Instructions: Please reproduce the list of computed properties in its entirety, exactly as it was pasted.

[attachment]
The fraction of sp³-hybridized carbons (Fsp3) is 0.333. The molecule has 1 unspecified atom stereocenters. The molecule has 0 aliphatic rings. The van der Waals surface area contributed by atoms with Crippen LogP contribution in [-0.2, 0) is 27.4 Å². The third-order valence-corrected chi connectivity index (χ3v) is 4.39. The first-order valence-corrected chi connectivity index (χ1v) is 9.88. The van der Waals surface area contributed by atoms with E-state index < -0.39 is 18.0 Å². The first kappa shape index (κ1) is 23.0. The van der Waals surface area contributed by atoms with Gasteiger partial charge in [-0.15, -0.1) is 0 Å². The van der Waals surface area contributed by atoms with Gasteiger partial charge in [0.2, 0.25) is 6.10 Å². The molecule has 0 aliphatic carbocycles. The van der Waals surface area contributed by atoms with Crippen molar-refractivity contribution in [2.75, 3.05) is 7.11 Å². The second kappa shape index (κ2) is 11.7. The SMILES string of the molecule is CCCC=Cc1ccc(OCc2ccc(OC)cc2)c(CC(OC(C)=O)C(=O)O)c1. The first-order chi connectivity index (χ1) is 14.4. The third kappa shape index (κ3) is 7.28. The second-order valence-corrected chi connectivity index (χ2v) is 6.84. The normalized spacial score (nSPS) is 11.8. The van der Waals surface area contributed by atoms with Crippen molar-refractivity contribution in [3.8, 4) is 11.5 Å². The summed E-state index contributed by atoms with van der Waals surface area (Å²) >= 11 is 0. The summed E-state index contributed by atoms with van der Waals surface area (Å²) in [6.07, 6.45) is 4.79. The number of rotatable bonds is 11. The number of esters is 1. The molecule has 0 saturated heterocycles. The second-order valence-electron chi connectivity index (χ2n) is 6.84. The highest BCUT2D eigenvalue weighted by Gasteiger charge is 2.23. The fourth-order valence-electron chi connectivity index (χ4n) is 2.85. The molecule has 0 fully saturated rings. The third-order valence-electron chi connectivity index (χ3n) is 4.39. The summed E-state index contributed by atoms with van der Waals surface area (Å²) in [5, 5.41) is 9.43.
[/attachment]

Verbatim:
The fraction of sp³-hybridized carbons (Fsp3) is 0.333. The molecule has 1 unspecified atom stereocenters. The molecule has 0 aliphatic rings. The van der Waals surface area contributed by atoms with Crippen LogP contribution in [-0.2, 0) is 27.4 Å². The third-order valence-corrected chi connectivity index (χ3v) is 4.39. The first-order valence-corrected chi connectivity index (χ1v) is 9.88. The van der Waals surface area contributed by atoms with E-state index < -0.39 is 18.0 Å². The first kappa shape index (κ1) is 23.0. The van der Waals surface area contributed by atoms with Gasteiger partial charge in [-0.15, -0.1) is 0 Å². The van der Waals surface area contributed by atoms with Gasteiger partial charge in [0.2, 0.25) is 6.10 Å². The molecule has 0 aliphatic carbocycles. The van der Waals surface area contributed by atoms with Crippen molar-refractivity contribution in [2.75, 3.05) is 7.11 Å². The second kappa shape index (κ2) is 11.7. The SMILES string of the molecule is CCCC=Cc1ccc(OCc2ccc(OC)cc2)c(CC(OC(C)=O)C(=O)O)c1. The first-order chi connectivity index (χ1) is 14.4. The third kappa shape index (κ3) is 7.28. The second-order valence-corrected chi connectivity index (χ2v) is 6.84. The normalized spacial score (nSPS) is 11.8. The van der Waals surface area contributed by atoms with Crippen molar-refractivity contribution in [3.8, 4) is 11.5 Å². The summed E-state index contributed by atoms with van der Waals surface area (Å²) >= 11 is 0. The summed E-state index contributed by atoms with van der Waals surface area (Å²) in [6.07, 6.45) is 4.79. The number of rotatable bonds is 11. The number of esters is 1. The molecule has 0 saturated heterocycles. The second-order valence-electron chi connectivity index (χ2n) is 6.84. The highest BCUT2D eigenvalue weighted by Gasteiger charge is 2.23. The fourth-order valence-electron chi connectivity index (χ4n) is 2.85. The molecule has 0 fully saturated rings. The third-order valence-electron chi connectivity index (χ3n) is 4.39. The summed E-state index contributed by atoms with van der Waals surface area (Å²) in [5, 5.41) is 9.43.